Panel held as part of conference on Croatia’s path to OECD membership

Panel held as part of conference on Croatia’s path to OECD membership

Croatian enterprises will be relieved by €132 million this year through cuts in parafiscal levies, Economy Minister Davor Filipović said on Thursday, adding that this is one of the issues on which Croatia is cooperating with the Organisation for Economic Co-operation and Development.

He was speaking at a panel held as part of a conference on Croatia’s path to OECD membership, which was organised by the government and the Foreign Ministry.

Croatia began official negotiations to join the OECD last July. The OECD has 38 member states, including 22 EU member states, and 257 legal instruments which Croatia has to comply with in order to join.

Filipović said joining the OECD was the last foreign policy goal Croatia still had to achieve.

Croatia’s accession to the Schengen and euro areas brought immediate positive effects for its economy, he said, mentioning US company Jabil’s investment in Osijek, which will create more than 1,500 jobs, and Knauf’s €120 million investment in production expansion in Novi Marof.

The OECD will give Croatia additional strength to be even stronger on the global investment map, Filipović said.

“We will do our best to apply the best practices recommended by the OECD, working together to create a new strategic framework for stimulating foreign investment,” he added.

Finance Minister Marko Primorac said that joining the Schengen and euro areas had required meeting a score of requirements and reforms. Membership makes the Croatian economy stronger and more resilient to crises as well as creating the prerequisites for a healthier and more stable economic growth, he added.

Membership, however, is not the only and biggest benefit, the path is, and the same applies to the path to join the OECD, Primorac said.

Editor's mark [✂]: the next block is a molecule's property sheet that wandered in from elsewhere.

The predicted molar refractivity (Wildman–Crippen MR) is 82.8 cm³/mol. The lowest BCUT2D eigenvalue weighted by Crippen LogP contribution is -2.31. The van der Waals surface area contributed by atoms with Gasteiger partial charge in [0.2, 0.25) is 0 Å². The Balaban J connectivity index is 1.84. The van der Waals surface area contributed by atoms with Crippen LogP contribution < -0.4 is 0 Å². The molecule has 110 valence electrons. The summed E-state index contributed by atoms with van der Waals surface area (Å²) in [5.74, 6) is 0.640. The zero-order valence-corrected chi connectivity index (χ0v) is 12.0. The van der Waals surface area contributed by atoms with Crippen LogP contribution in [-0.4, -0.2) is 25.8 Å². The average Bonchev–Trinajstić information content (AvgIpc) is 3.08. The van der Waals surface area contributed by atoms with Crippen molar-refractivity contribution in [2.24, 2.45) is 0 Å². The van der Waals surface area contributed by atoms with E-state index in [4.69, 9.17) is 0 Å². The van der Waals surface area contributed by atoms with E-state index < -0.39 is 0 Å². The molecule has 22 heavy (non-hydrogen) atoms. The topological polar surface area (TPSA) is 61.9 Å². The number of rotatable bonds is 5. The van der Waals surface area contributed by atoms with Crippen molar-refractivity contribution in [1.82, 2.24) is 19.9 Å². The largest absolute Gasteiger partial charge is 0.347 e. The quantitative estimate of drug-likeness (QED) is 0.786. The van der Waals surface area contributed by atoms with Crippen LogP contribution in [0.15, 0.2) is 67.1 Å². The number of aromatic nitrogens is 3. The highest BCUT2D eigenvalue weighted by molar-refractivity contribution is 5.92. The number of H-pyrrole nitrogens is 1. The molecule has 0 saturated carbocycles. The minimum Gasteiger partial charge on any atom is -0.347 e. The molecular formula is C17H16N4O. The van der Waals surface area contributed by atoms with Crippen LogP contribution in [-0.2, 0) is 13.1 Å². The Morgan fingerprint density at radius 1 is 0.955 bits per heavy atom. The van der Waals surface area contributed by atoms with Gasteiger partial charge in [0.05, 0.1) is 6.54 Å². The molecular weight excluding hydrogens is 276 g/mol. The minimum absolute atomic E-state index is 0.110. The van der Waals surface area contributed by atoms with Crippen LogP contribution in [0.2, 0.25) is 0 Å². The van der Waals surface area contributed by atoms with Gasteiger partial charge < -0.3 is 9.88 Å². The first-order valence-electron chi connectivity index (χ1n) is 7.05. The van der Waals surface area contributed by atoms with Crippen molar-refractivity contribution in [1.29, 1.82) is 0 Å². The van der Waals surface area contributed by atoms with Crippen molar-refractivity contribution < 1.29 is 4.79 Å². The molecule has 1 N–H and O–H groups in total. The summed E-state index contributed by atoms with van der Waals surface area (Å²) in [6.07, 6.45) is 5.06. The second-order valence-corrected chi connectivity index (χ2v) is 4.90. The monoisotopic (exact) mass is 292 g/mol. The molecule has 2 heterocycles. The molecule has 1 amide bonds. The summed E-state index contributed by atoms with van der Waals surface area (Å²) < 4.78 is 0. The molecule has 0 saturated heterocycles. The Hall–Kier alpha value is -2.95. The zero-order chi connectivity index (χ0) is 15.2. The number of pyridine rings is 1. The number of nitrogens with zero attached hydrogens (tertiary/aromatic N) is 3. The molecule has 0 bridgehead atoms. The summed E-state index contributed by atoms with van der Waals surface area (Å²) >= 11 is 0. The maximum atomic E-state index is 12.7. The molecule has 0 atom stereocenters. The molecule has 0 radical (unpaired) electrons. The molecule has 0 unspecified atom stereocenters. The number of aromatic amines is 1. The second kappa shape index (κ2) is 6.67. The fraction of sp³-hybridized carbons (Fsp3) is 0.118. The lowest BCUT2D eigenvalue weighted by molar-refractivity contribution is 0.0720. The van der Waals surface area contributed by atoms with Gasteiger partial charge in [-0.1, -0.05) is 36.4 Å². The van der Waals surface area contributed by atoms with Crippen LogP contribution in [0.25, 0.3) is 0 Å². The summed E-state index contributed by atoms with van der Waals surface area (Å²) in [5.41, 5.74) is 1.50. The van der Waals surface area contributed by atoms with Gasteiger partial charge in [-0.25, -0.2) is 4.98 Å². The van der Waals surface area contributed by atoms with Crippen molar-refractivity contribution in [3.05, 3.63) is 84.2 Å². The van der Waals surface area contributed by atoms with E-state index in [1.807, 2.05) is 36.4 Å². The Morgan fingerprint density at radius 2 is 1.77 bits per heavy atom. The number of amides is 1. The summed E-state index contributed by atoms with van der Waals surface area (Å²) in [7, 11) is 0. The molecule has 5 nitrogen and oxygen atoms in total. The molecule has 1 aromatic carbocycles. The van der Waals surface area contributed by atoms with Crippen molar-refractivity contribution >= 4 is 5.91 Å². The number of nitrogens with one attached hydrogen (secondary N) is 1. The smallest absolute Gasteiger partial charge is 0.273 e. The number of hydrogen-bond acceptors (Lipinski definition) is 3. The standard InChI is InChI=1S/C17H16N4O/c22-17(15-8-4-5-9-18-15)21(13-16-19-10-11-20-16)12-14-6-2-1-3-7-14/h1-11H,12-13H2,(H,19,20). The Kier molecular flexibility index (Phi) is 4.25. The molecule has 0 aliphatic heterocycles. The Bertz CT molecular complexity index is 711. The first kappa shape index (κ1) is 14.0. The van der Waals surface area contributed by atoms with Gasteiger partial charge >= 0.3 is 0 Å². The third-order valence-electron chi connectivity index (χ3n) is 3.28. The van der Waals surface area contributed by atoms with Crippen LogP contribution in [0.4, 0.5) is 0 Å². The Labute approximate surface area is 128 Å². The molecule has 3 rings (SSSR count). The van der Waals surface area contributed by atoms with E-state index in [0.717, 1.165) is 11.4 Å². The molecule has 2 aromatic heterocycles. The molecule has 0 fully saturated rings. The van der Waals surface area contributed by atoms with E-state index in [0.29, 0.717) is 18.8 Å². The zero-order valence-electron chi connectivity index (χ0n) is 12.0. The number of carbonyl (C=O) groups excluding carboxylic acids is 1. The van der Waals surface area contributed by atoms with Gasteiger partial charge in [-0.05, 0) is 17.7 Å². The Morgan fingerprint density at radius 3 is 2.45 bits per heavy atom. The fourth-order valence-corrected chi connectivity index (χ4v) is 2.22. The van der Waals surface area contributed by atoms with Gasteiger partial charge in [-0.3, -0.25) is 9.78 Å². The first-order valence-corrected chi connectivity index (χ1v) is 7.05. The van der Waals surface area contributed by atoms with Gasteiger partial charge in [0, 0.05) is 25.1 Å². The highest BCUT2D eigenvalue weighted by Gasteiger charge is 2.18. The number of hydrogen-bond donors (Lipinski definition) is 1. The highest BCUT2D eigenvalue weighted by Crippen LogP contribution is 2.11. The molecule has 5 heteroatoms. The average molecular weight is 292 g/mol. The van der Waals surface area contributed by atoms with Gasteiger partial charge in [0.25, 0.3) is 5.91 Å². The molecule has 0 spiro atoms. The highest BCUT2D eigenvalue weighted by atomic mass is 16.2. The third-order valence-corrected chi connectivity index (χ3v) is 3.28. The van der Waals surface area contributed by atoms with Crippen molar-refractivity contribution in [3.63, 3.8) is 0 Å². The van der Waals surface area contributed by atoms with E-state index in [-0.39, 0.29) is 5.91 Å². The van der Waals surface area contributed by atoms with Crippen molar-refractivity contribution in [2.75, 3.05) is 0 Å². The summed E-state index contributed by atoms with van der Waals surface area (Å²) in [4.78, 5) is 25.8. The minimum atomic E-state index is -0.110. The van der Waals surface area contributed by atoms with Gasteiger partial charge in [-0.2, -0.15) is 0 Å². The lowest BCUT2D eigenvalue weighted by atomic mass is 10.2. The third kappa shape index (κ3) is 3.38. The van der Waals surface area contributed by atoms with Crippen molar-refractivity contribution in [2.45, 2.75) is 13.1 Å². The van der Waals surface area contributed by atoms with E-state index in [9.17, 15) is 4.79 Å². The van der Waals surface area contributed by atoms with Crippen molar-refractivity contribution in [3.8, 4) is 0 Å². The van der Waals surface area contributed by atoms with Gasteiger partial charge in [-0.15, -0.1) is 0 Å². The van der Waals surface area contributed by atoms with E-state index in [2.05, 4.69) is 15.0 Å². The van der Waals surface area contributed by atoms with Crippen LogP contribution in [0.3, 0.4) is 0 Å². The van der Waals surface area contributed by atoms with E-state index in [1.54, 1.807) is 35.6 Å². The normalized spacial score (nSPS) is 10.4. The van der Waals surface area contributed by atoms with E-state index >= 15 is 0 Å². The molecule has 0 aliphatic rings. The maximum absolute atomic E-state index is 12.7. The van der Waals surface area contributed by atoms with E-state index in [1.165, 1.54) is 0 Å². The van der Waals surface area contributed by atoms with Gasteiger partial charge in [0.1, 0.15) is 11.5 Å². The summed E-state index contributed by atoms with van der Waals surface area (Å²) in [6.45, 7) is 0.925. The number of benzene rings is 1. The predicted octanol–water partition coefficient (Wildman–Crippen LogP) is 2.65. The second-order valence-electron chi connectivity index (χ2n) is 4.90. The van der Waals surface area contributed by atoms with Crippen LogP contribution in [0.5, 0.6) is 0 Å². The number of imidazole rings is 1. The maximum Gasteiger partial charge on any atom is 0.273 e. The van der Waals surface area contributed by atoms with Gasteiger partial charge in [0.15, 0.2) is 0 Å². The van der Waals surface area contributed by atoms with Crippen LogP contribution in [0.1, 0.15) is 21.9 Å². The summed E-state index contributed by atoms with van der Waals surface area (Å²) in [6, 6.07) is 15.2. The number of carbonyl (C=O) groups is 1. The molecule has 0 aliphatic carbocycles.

A score of criteria has to be met, Croatian legislation and our economic processes need to be aligned with the OECD’s legal instruments, he added.

Joining the OECD can be used to fine-tune the system, to deal with any shortcomings, and to improve the economic policy where there is room for progress, Primorac said.

He recalled that Croatia’s GDP grew 6.3% last year and announced that at its next session, the government will revise upwards its growth estimate for this year, from 0.7% to about 2%.

OECD Deputy Director for Legal Affairs Gita Kothari, speaking of membership benefits, underlined the OECD’s strong support for reforms and policy making by giving recommendations.

Membership also provides a platform for debate on how to deal with challenges and for sharing the best practices, she said.

Membership will also give Croatia a voice in the global debate on current issues such as artificial intelligence, she said, adding that another benefit for the economy is reputation and investment confidence.

Membership is recognition that a country applies the OECD’s high standards and best practices, and it also impacts the credit rating, Kothari said.

The process of joining the OECD facilitates the necessary reforms, which will result in a better business environment and higher productivity and competitiveness for the economy, Croatian Employers Association director-general Irena Weber said.

She underlined the judicial, tax and labour law reforms. Due to the labour shortage, the law should be more modern and more flexible, she said.

The announcement of Croatia’s OECD accession was welcomed very positively among the 310 members of the American Chamber of Commerce in Croatia, mainly foreign firms which employ almost 100,000 people, said Andrea Doko Jelušić, the Chamber executive director.

AmCham often cited OECD principles in the reforms it proposed to Croatian ministries, she said, adding that the focus should be on the business climate, competitiveness, economic growth, stronger institutions, and higher standards.

Although administration remains a reform challenge, it has supported most of the projects and initiatives of the Foreign Investors Council in Croatia, said its president, Burak Baykan.

The last decade represents a historic period for Croatia, given the accession to the EU, Schengen, and euro area, he said, adding that it is not easy for the private and public sectors to adopt all those changes.

But we see significant effort and progress when it comes to administration, Baykan said, underlining digitalisation and dealing with the labour shortage.

Text: HIna/MVEP


On Top